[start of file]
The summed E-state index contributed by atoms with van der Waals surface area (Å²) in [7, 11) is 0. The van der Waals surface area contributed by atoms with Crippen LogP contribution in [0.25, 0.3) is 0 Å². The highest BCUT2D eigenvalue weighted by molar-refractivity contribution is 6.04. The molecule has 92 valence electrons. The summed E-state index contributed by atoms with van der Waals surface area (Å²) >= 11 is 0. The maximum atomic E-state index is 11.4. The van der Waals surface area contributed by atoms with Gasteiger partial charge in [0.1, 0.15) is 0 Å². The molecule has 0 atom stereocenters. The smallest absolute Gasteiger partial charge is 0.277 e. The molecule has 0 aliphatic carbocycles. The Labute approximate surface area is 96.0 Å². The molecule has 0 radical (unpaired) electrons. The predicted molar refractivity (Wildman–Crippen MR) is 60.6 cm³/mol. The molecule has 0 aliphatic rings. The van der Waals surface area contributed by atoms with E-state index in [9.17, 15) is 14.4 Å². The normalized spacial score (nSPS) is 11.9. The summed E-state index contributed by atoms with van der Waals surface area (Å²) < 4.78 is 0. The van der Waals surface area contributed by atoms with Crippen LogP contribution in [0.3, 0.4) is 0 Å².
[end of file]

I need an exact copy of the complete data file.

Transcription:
The summed E-state index contributed by atoms with van der Waals surface area (Å²) in [7, 11) is 0. The van der Waals surface area contributed by atoms with Crippen LogP contribution in [0.25, 0.3) is 0 Å². The highest BCUT2D eigenvalue weighted by molar-refractivity contribution is 6.04. The molecule has 92 valence electrons. The summed E-state index contributed by atoms with van der Waals surface area (Å²) >= 11 is 0. The maximum atomic E-state index is 11.4. The van der Waals surface area contributed by atoms with Gasteiger partial charge in [0.1, 0.15) is 0 Å². The molecule has 0 atom stereocenters. The smallest absolute Gasteiger partial charge is 0.277 e. The molecule has 0 aliphatic carbocycles. The Labute approximate surface area is 96.0 Å². The molecule has 0 radical (unpaired) electrons. The predicted molar refractivity (Wildman–Crippen MR) is 60.6 cm³/mol. The molecule has 0 aliphatic rings. The van der Waals surface area contributed by atoms with E-state index in [9.17, 15) is 14.4 Å². The normalized spacial score (nSPS) is 11.9. The summed E-state index contributed by atoms with van der Waals surface area (Å²) < 4.78 is 0. The van der Waals surface area contributed by atoms with Crippen LogP contribution in [0.3, 0.4) is 0 Å².